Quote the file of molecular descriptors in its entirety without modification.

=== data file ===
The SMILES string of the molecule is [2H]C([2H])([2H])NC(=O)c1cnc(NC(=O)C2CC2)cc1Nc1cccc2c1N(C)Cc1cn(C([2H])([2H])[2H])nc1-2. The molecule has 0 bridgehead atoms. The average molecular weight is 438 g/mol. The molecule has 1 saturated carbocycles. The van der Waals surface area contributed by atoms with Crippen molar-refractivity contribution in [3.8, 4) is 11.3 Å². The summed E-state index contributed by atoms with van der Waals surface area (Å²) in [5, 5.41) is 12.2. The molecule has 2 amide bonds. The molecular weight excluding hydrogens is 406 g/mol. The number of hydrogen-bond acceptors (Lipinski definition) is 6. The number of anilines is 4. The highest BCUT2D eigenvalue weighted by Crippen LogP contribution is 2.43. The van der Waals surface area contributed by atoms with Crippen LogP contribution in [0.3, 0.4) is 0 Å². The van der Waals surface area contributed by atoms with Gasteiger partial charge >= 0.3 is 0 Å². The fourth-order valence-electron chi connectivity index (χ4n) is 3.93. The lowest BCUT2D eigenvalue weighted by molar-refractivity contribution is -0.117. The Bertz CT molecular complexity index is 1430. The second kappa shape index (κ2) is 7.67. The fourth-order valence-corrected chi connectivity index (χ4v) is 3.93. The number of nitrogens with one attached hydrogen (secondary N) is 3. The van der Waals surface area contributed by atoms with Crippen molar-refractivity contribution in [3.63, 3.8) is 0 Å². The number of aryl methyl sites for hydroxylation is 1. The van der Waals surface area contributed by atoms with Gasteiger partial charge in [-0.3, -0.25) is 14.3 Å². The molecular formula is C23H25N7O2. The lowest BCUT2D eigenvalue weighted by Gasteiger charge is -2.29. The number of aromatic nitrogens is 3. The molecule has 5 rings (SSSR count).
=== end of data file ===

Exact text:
The SMILES string of the molecule is [2H]C([2H])([2H])NC(=O)c1cnc(NC(=O)C2CC2)cc1Nc1cccc2c1N(C)Cc1cn(C([2H])([2H])[2H])nc1-2. The molecule has 0 bridgehead atoms. The average molecular weight is 438 g/mol. The molecule has 1 saturated carbocycles. The van der Waals surface area contributed by atoms with Crippen molar-refractivity contribution in [3.8, 4) is 11.3 Å². The summed E-state index contributed by atoms with van der Waals surface area (Å²) in [5, 5.41) is 12.2. The molecule has 2 amide bonds. The molecular weight excluding hydrogens is 406 g/mol. The number of hydrogen-bond acceptors (Lipinski definition) is 6. The number of anilines is 4. The highest BCUT2D eigenvalue weighted by Crippen LogP contribution is 2.43. The van der Waals surface area contributed by atoms with Crippen LogP contribution in [0.3, 0.4) is 0 Å². The van der Waals surface area contributed by atoms with Gasteiger partial charge >= 0.3 is 0 Å². The fourth-order valence-electron chi connectivity index (χ4n) is 3.93. The lowest BCUT2D eigenvalue weighted by molar-refractivity contribution is -0.117. The Bertz CT molecular complexity index is 1430. The second kappa shape index (κ2) is 7.67. The fourth-order valence-corrected chi connectivity index (χ4v) is 3.93. The number of nitrogens with one attached hydrogen (secondary N) is 3. The van der Waals surface area contributed by atoms with Crippen molar-refractivity contribution in [3.63, 3.8) is 0 Å². The number of aryl methyl sites for hydroxylation is 1. The van der Waals surface area contributed by atoms with Gasteiger partial charge in [-0.3, -0.25) is 14.3 Å². The molecular formula is C23H25N7O2. The lowest BCUT2D eigenvalue weighted by Gasteiger charge is -2.29. The number of aromatic nitrogens is 3. The molecule has 5 rings (SSSR count).